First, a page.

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Welshman who was wrongly accused of murder says he’s been victimised again in court ‘staring’ row

03 Aug 2023 5 minute read
John Astie. Photo via YouTube

Martin Shipton

A man who was wrongly accused in one of Wales’ most notorious miscarriage of justice cases says he has been put under immense stress after a judge discontinued a trial he attended because a number of jurors claimed he had intimidated them by staring at them in court.

John Actie was one of five young black men from Cardiff charged with murdering sex worker Lynette White, 20, in the city’s Butetown district on Valentine Day in 1988.

Mr Actie, now 62, spent two years on remand in prison before being acquitted of the murder together with his cousin Ronnie Actie. The other three defendants – Yusef Abdullahi, Stephen Miller and Tony Paris – were found guilty and sentenced to life imprisonment.

Subsequently the three had their convictions quashed after the Court of Appeal heard how police officers had put intolerable pressure on them, extracting a false confession from Mr Miller. There had been no forensic evidence linking them to the crime scene.

More than a decade later, following advances in DNA technology, the real killer of Lynette White, Jeffrey Gafoor, admitted the murder and is himself now serving a life sentence.

Mental health problems

All five of the wrongly accused suffered physical and mental health problems as a result of their experience, three of them dying prematurely. Only Mr Miller and Mr Actie are still alive.

In a TV documentary broadcast in 2021, Mr Actie spoke about how being wrongly accused had changed his life, as well as the lives of his co-accused, forever.

“My life hasn’t been normal for 30-odd years,” he told the programme makers. “It’s never going to be the same now even after all these years and the dust has settled. I was wronged, [the detectives] got away with it – I’m always going to be angry.

“The first couple of nights in jail I thought my cell door would open and they’d say: ‘There’s been a mistake John.’ But [the detectives] were at home – I don’t know how they could sleep at night.

“You just couldn’t move on because this was always hanging over you, you know, up until they arrested the corrupt policemen, who were treated with kid gloves, taken to a police station and kept down there for an hour, you know, not in the cells – treated nice. We were just put in jail. Yes the real policemen caught Gafoor but we’ve never had justice.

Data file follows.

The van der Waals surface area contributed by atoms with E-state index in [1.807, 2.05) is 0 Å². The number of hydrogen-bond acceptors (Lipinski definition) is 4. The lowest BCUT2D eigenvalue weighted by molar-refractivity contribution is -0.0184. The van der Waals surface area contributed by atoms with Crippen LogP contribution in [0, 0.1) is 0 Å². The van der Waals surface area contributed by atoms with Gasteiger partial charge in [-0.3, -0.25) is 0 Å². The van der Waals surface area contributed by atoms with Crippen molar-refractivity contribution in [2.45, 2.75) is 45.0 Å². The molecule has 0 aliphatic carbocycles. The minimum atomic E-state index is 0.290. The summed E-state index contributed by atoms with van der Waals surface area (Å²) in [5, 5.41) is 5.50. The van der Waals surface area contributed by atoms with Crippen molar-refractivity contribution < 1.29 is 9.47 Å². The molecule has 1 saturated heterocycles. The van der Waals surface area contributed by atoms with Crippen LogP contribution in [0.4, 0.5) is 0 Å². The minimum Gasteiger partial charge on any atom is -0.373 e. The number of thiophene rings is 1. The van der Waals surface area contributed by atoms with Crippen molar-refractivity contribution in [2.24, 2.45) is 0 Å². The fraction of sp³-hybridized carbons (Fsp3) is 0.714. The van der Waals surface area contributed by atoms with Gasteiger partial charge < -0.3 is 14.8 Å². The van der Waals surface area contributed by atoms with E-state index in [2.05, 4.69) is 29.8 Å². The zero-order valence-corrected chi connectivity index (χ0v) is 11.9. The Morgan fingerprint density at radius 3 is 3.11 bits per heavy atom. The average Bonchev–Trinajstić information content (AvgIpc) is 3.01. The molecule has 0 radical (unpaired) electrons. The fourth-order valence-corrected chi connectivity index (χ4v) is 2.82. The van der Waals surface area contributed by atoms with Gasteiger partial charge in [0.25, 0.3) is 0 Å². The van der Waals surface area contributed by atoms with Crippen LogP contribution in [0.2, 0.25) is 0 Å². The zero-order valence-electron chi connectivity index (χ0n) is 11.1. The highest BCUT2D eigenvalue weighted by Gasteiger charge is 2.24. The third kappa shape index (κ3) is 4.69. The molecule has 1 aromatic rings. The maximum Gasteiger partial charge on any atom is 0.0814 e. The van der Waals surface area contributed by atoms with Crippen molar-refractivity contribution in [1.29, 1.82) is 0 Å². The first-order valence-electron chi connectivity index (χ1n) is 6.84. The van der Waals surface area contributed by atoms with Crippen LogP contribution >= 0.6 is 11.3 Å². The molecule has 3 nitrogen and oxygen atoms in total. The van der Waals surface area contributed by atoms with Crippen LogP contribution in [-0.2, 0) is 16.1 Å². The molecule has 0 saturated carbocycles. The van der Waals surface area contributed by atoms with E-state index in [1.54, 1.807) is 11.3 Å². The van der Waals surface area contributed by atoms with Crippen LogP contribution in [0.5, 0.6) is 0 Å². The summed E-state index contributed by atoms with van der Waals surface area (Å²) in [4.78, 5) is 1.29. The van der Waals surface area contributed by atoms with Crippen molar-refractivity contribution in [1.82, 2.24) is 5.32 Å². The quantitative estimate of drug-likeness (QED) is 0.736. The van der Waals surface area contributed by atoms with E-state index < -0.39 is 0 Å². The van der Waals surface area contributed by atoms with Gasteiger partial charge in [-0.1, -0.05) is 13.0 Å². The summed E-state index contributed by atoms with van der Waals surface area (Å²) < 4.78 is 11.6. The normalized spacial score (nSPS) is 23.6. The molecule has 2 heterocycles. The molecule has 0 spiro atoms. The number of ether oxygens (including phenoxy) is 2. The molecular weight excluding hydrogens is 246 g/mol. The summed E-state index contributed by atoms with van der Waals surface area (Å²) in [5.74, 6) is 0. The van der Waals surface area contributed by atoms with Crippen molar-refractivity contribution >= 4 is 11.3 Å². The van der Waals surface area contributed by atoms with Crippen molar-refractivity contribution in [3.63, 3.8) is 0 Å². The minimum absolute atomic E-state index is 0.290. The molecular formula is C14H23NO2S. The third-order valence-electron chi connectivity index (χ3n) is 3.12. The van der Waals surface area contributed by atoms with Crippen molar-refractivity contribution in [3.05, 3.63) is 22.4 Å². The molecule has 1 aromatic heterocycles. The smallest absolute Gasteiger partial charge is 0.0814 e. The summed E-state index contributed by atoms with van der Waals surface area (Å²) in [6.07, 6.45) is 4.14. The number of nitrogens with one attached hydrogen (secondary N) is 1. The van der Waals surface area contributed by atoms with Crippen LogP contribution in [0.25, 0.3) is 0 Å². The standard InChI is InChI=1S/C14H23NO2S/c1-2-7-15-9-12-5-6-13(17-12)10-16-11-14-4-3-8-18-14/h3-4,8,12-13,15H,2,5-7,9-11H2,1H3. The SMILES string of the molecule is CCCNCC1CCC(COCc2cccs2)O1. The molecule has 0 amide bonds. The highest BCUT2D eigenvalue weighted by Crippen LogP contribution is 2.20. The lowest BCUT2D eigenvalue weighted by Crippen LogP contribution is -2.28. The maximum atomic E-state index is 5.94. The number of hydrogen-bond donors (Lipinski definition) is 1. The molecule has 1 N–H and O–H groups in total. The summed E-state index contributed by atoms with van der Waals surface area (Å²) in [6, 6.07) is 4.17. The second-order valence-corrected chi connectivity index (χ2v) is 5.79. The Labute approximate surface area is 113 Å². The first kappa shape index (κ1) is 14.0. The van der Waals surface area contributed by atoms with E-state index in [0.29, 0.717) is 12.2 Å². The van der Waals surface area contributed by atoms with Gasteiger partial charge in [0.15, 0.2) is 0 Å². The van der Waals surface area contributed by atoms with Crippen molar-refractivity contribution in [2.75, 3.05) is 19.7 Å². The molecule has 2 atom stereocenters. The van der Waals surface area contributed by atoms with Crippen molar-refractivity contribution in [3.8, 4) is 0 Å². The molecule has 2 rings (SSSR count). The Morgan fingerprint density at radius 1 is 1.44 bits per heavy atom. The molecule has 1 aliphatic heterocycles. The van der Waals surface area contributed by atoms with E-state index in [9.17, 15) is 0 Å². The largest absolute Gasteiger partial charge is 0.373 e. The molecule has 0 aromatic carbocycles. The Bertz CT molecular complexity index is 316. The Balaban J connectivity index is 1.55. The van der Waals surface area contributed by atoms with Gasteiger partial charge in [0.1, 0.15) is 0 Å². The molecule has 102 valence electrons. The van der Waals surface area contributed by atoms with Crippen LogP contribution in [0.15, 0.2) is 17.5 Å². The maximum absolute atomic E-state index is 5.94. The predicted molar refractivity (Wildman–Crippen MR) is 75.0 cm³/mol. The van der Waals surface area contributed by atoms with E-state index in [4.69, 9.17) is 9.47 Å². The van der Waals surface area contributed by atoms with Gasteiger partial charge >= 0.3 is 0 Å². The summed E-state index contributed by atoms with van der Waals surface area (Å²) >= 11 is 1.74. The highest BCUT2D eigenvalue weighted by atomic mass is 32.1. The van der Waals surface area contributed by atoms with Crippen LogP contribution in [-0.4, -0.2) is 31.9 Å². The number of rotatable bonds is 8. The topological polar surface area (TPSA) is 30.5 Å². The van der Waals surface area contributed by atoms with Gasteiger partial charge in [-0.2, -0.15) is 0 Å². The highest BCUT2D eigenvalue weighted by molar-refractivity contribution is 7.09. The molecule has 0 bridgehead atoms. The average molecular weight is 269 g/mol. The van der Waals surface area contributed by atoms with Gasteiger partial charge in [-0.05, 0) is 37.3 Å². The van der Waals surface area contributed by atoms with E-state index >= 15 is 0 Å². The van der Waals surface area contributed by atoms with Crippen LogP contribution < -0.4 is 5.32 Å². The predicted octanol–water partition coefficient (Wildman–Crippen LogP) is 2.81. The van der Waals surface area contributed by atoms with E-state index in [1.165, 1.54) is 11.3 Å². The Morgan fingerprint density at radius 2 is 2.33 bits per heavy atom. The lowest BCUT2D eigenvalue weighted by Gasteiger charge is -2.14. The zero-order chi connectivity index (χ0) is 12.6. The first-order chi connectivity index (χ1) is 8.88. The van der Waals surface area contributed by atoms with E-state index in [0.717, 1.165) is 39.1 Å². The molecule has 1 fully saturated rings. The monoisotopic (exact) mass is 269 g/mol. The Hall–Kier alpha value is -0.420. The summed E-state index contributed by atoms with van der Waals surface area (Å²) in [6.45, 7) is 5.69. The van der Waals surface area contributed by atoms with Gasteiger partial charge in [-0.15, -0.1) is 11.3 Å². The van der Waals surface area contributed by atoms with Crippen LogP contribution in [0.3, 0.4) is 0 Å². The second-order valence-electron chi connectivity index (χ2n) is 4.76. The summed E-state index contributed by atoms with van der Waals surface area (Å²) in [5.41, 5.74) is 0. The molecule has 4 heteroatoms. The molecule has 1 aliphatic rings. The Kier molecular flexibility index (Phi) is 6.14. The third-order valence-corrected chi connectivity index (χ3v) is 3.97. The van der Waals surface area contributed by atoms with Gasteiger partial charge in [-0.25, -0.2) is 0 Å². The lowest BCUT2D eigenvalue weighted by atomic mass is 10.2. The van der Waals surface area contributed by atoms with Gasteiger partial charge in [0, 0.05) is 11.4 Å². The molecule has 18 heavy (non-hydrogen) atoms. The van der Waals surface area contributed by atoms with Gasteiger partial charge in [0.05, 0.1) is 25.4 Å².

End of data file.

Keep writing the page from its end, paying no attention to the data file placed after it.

“I’ve been stabbed in the face and had to have 87 stitches. I’ve been stabbed in my head. And it wasn’t nice at all seeing the guys in prison. I went to see them at Wormwood Scrubs and Winson Green. It was heart wrenching to see them, horrible.”


Now, says Mr Actie, he has been caused further distress after jurors in a trial at Cardiff Crown Court are said to have complained that they felt intimidated by him as he watched a case from the public gallery.

The judge made a number of comments accusing Mr Actie of interfering in the case, and the defence counsel made an application for the trial to be halted on the grounds that the judge’s comments could prejudice the jury against his client. The judge said he had no alternative other than to accede to the request and halt the trial. Ir will now be started from scratch with a different jury next year.

The defendant in the case, who cannot be identified for legal reasons, said: “This is the second time the trial has been halted. The first time the jury was discharged in the second week of the trial after one of the jurors made some racist comments that suggested they could be prejudiced and unable to carry out their duties fairly.

“It happened again for a second time after John was accused of intimidating the jury. He did nothing of the kind and was only in the courtroom briefly to support my mother, who he had met in the street. Again, the case was collapsed in the second week.”

Mr Actie said: “This incident brought back the worst memories I have of being wrongly accused of murder. It made me so stressed that I had to go and see my doctor. I’m a family friend of the accused and his mother and went with her to the court to show support after bumping into her in the street.

“I know how serious it is to intimidate jury members. It’s something I would never do. It seems I’m accused of intimidating them by staring at them. I didn’t do anything of the kind. I haven’t been arrested because they know I haven’t done anything. I’ve contacted my MP, Stephen Doughty, and my MS, Vaughan Gething, and have asked them to look at this. So far as I’m concerned, what happened is totally out of order.

“After all these years I am still being accused of doing something I didn’t do. It’s sickening.”

A spokeswoman from the judicial press office said: “Judges are never able to comment on their cases so this isn’t something which we would be able to provide a comment on.”

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